When I was writing this book, I knew it had to have a love story in it, because I knew that its main character, Reshma, was obsessed with being the best, and part of being the best in high school is being able to elicit romantic interest from the opposite sex. But I, like my protagonist, don’t have that much romantic experience. And, furthermore, I’m not exactly interested in love-as-love. I’m interested in love-as-status-symbol and love-as-an-entangling-relationship and love as a whole bunch of other things, but the actuality of it–love as a connection between two individuals–is not and was not something that I was hugely interested in writing about.
As such, it’s no surprise that each level of comments on this book (so far, two rounds from my agent and two from my editors at Disney) has included a number of notes on the love interests in this book. And, over time, the love interests have gotten way better! Especially the initial love interest, Aakash, who’s kind of a nerdy Indian kid that Reshma starts dating just because she can. In my initial drafts, he was a little blah. But over time he’s gotten to be much more interesting. He understands her. And, in many ways, he’s similar to her. But he also has a core of integrity. I don’t know, especially in this latest draft, I’m really fascinated by him as a character. Part of me almost wonders if, in the end, he might not be a better match for her.
And I think that’s a relationship which never would’ve come alive if this hadn’t been a YA novel. Because YA is a genre that treats love seriously–just as seriously as teens themselves treat it. It’s kind of a paradox, that our most passionate and intense feelings–our deepest loneliness and most intense longing–come at a time in our life that comes, after the space of years, to feel a little bit trivial. Obviously your teen years aren’t meaningless, but it’s just…you have so little agency when you’re a teen, and it’s hard to feel like anything you do during that time can really matter to you as an adult. I think that my tendency, oftentimes, is to think of the teenage years as a time that can scar you, but not help you, and that the purpose of high school is to emerge with as little damage as possible.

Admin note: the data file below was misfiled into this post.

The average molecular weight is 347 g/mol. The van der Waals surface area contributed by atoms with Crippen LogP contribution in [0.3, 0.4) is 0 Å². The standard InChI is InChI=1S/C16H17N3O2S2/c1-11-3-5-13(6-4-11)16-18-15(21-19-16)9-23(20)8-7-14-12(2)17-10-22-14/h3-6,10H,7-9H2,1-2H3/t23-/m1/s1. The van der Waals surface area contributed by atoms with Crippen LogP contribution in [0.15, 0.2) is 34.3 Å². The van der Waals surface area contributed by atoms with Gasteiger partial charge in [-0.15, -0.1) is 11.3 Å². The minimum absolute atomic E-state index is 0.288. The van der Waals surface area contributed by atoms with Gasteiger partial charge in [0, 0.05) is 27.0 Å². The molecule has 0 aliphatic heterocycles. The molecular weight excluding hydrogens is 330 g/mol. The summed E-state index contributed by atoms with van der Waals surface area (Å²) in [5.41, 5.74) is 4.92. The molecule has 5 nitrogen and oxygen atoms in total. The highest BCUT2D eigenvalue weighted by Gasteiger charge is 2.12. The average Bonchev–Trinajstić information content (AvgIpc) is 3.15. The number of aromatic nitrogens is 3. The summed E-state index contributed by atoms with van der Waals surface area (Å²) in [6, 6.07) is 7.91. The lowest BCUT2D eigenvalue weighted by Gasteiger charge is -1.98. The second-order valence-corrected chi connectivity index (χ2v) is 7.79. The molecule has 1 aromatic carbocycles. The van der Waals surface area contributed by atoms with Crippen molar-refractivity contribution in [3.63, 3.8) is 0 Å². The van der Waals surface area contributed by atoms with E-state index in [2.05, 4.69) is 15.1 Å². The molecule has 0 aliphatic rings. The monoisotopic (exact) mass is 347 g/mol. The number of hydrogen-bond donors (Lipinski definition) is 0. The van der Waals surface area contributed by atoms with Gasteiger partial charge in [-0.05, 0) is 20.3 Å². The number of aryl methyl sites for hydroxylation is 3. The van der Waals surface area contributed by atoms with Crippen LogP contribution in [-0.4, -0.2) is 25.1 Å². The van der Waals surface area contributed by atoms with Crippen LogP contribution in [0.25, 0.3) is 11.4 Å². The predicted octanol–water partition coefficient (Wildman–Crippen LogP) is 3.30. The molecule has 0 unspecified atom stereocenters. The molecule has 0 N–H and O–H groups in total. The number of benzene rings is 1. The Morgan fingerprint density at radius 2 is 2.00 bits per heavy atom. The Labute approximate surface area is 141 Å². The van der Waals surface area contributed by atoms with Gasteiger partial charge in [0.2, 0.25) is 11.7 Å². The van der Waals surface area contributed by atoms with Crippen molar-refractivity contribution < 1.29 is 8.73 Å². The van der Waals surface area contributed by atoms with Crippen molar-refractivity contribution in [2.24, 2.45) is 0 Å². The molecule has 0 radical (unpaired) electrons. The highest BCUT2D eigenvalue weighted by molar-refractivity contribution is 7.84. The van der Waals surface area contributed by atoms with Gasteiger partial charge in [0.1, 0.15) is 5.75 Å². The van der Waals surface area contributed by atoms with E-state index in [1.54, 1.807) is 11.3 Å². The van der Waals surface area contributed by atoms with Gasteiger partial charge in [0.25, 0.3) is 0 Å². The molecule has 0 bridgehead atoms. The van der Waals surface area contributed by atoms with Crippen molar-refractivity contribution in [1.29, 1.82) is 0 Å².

But that’s not what the YA genre is about. Which is, I think, really valuable. If there’s a problem in this world, it doesn’t come from people taking themselves too seriously. In fact, it’s strange how you lose your teenage seriousness as you grow older. When you’re a teen, love is real and alive. And you feel yourself to be so capable of doing so many things. But as you get older, a feeling of impotence sets in. And that impotence manifests itself, in adult writing, as cynicism.
And, to bring it full circle, I think the main benefit of the editing process has been to cleanse a little of the cynicism from my book. Not all of it. Not even most of it. But enough of it that I think it’s more possible, now, to fall in love with these characters.